Over time, the structures and functions of systems change as a result of internal dynamics and external influences, resulting in four characteristic phases described by Holling (1986, 2001) for the dynamics of ecological systems. The first is a phase of growth (r), characterized by readily available resources, the accumulation of structure, and high resilience. As structure and connections among system components increase, more resources and energy are required to maintain them. The second phase is thus one in which net growth slows and the system becomes increasingly interconnected, less flexible, and more vulnerable to external disturbances. This is described as the conservation phase (K). These two phases, r to K, called the fore loop, correspond to ecological succession in ecosystems and constitute a development mode in organizations and societies. Disturbances lead to the next phase, a period of release of bound-up resources (Ω) in which the accumulated structure collapses, followed by a reorganization (α) phase, in which novelty can take hold, and leading eventually to another growth phase in a new cycle. These two phases are referred to as the back loop. The new r phase may be very similar to the previous r phase, or it may be quite different. Many systems appear to move through these four phases, described as the adaptive cycle, including ecosystems (e.g., Holling 1986), social systems (e.g., Westley 2002), institutional systems (e.g., Janssen 2002), and social-ecological systems (e.g., Gunderson et al. 1995, Holling et al. 2002).
Social-ecological systems have structures and functions that cover wide ranges of spatial and temporal scales. Most structures are not scale invariant, but rather occupy discrete domains in space or time. All of these structures are posited to change in the phases described in the previous paragraph at a given scale. Structures and processes are also linked across scales, based on the interactions between slow and broad structures and processes as well as those that are fast and small. These interactions can be characterized as either hierarchical confinement or panarchical relations. Hierarchical confinement is demonstrated when slow, broad features constrain and shape the small, fast ones (Allen and Starr 1982, O’Neill et al. 1986). Panarchical relations suggest that both top-down and bottom-up interactions occur (Gunderson and Holling 2002). The dynamics of a system at a particular scale of interest, i.e., the focal scale, cannot be understood without taking into account the dynamics and cross-scale influences of the processes from the scales above and below it. Examples include disturbance dynamics such as forest fires (Peterson 2002), forest pest outbreaks (Ludwig et al. 2002), or Native American societies (Delcourt and Delcourt 2004). Recent work on resilience suggests that many of the observed shifts, crises, or nonlinearities observed in ecological systems are from processes and structures interacting across scales (Gunderson and Holling 2002, Walker and Meyers 2004).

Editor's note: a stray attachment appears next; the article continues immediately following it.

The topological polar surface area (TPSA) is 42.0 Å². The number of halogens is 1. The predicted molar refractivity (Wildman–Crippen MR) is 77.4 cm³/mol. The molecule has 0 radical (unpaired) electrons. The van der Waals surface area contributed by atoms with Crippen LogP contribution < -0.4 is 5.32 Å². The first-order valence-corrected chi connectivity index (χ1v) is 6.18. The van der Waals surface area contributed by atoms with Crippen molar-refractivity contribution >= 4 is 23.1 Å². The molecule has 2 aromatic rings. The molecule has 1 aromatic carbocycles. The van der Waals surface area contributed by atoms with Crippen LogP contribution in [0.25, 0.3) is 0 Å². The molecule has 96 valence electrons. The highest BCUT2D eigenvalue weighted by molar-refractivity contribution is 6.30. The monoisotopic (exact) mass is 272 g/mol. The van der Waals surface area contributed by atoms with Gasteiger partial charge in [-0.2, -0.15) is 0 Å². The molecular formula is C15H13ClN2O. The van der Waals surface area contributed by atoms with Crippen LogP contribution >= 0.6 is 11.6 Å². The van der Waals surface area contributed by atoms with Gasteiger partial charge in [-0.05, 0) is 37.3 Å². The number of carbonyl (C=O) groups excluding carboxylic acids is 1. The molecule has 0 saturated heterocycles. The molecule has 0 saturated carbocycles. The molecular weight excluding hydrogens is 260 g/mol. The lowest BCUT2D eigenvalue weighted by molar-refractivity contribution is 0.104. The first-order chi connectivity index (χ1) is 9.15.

Resilience is the capacity of a system to experience shocks while retaining essentially the same function, structure, feedbacks, and therefore identity. It follows Holling’s (1973) notion of resilience as the amount of disturbance a system can absorb without shifting into an alternate regime. Social-ecological systems exhibit thresholds that, when exceeded, result in changed system feedbacks that lead to changes in function and structure. The system is said to have undergone a regime shift (e.g., Scheffer et al. 2001, Carpenter 2003) that may be reversible, irreversible, or effectively irreversible, i.e., not reversible on time scales of interest to society. The more resilient a system, the larger the disturbance it can absorb without shifting into an alternate regime.